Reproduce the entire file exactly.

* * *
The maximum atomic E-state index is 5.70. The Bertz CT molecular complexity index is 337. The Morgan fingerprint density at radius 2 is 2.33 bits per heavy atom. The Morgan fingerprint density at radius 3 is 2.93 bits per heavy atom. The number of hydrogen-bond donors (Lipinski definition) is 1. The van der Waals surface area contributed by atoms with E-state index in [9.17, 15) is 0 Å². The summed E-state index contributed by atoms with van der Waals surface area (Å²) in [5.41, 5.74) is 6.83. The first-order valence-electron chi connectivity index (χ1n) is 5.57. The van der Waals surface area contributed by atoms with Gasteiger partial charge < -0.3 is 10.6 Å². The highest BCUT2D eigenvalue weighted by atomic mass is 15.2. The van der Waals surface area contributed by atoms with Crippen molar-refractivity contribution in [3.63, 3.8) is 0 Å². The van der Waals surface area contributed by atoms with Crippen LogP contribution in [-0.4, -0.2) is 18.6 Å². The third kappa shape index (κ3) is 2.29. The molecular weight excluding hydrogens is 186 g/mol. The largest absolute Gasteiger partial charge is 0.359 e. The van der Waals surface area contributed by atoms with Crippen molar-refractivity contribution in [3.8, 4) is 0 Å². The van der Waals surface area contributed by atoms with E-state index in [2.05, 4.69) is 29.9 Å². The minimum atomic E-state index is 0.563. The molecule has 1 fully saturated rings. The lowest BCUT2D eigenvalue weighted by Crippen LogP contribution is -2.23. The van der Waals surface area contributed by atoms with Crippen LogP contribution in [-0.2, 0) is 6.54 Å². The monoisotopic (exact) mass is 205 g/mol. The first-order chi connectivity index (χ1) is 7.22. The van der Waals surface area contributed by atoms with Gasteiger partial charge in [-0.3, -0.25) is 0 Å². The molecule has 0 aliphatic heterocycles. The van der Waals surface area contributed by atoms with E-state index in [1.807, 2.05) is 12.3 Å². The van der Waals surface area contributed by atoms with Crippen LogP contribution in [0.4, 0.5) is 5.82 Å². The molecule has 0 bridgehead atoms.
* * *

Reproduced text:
The maximum atomic E-state index is 5.70. The Bertz CT molecular complexity index is 337. The Morgan fingerprint density at radius 2 is 2.33 bits per heavy atom. The Morgan fingerprint density at radius 3 is 2.93 bits per heavy atom. The number of hydrogen-bond donors (Lipinski definition) is 1. The van der Waals surface area contributed by atoms with E-state index in [9.17, 15) is 0 Å². The summed E-state index contributed by atoms with van der Waals surface area (Å²) in [5.41, 5.74) is 6.83. The first-order valence-electron chi connectivity index (χ1n) is 5.57. The van der Waals surface area contributed by atoms with Gasteiger partial charge < -0.3 is 10.6 Å². The highest BCUT2D eigenvalue weighted by atomic mass is 15.2. The van der Waals surface area contributed by atoms with Crippen molar-refractivity contribution in [3.63, 3.8) is 0 Å². The van der Waals surface area contributed by atoms with Crippen LogP contribution in [-0.4, -0.2) is 18.6 Å². The third kappa shape index (κ3) is 2.29. The molecular weight excluding hydrogens is 186 g/mol. The largest absolute Gasteiger partial charge is 0.359 e. The van der Waals surface area contributed by atoms with Crippen molar-refractivity contribution in [3.8, 4) is 0 Å². The van der Waals surface area contributed by atoms with E-state index in [2.05, 4.69) is 29.9 Å². The minimum atomic E-state index is 0.563. The molecule has 1 fully saturated rings. The lowest BCUT2D eigenvalue weighted by Crippen LogP contribution is -2.23. The van der Waals surface area contributed by atoms with Crippen LogP contribution in [-0.2, 0) is 6.54 Å². The monoisotopic (exact) mass is 205 g/mol. The first-order chi connectivity index (χ1) is 7.22. The van der Waals surface area contributed by atoms with Gasteiger partial charge in [-0.3, -0.25) is 0 Å². The molecule has 0 aliphatic heterocycles. The van der Waals surface area contributed by atoms with E-state index in [1.807, 2.05) is 12.3 Å². The van der Waals surface area contributed by atoms with Crippen LogP contribution in [0.4, 0.5) is 5.82 Å². The molecule has 0 bridgehead atoms.